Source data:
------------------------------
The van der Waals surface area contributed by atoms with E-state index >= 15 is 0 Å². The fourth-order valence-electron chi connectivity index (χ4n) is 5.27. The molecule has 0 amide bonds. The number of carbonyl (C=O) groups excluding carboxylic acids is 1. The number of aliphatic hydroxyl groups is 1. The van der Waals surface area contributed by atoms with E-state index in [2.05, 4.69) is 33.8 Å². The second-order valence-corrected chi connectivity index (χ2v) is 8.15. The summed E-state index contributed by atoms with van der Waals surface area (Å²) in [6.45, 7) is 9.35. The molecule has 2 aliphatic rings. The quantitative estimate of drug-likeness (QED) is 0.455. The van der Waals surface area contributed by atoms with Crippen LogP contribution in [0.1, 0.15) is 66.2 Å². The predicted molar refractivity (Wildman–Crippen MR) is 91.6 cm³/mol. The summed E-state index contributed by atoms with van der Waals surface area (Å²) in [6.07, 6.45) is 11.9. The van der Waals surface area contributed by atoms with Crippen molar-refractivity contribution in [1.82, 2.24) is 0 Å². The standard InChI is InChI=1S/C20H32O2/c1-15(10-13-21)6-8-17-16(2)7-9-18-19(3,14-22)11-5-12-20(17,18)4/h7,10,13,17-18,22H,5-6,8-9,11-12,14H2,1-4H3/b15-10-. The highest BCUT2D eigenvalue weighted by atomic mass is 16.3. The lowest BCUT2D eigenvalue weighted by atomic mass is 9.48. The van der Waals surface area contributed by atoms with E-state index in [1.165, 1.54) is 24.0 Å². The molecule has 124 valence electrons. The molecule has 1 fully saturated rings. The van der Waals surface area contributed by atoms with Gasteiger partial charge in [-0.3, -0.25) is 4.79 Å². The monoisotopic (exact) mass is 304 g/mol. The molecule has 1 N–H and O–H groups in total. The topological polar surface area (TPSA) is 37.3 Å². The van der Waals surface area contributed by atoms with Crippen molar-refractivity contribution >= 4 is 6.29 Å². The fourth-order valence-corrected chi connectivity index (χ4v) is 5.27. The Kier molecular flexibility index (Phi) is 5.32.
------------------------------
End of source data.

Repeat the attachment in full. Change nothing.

The van der Waals surface area contributed by atoms with E-state index >= 15 is 0 Å². The fourth-order valence-electron chi connectivity index (χ4n) is 5.27. The molecule has 0 amide bonds. The number of carbonyl (C=O) groups excluding carboxylic acids is 1. The number of aliphatic hydroxyl groups is 1. The van der Waals surface area contributed by atoms with E-state index in [2.05, 4.69) is 33.8 Å². The second-order valence-corrected chi connectivity index (χ2v) is 8.15. The summed E-state index contributed by atoms with van der Waals surface area (Å²) in [6.45, 7) is 9.35. The molecule has 2 aliphatic rings. The quantitative estimate of drug-likeness (QED) is 0.455. The van der Waals surface area contributed by atoms with Crippen LogP contribution in [0.1, 0.15) is 66.2 Å². The predicted molar refractivity (Wildman–Crippen MR) is 91.6 cm³/mol. The summed E-state index contributed by atoms with van der Waals surface area (Å²) in [6.07, 6.45) is 11.9. The van der Waals surface area contributed by atoms with Crippen molar-refractivity contribution in [1.82, 2.24) is 0 Å². The standard InChI is InChI=1S/C20H32O2/c1-15(10-13-21)6-8-17-16(2)7-9-18-19(3,14-22)11-5-12-20(17,18)4/h7,10,13,17-18,22H,5-6,8-9,11-12,14H2,1-4H3/b15-10-. The highest BCUT2D eigenvalue weighted by atomic mass is 16.3. The lowest BCUT2D eigenvalue weighted by atomic mass is 9.48. The van der Waals surface area contributed by atoms with E-state index in [1.165, 1.54) is 24.0 Å². The molecule has 124 valence electrons. The molecule has 1 fully saturated rings. The van der Waals surface area contributed by atoms with Gasteiger partial charge in [-0.3, -0.25) is 4.79 Å². The monoisotopic (exact) mass is 304 g/mol. The molecule has 1 N–H and O–H groups in total. The topological polar surface area (TPSA) is 37.3 Å². The van der Waals surface area contributed by atoms with Crippen molar-refractivity contribution >= 4 is 6.29 Å². The fourth-order valence-corrected chi connectivity index (χ4v) is 5.27. The Kier molecular flexibility index (Phi) is 5.32.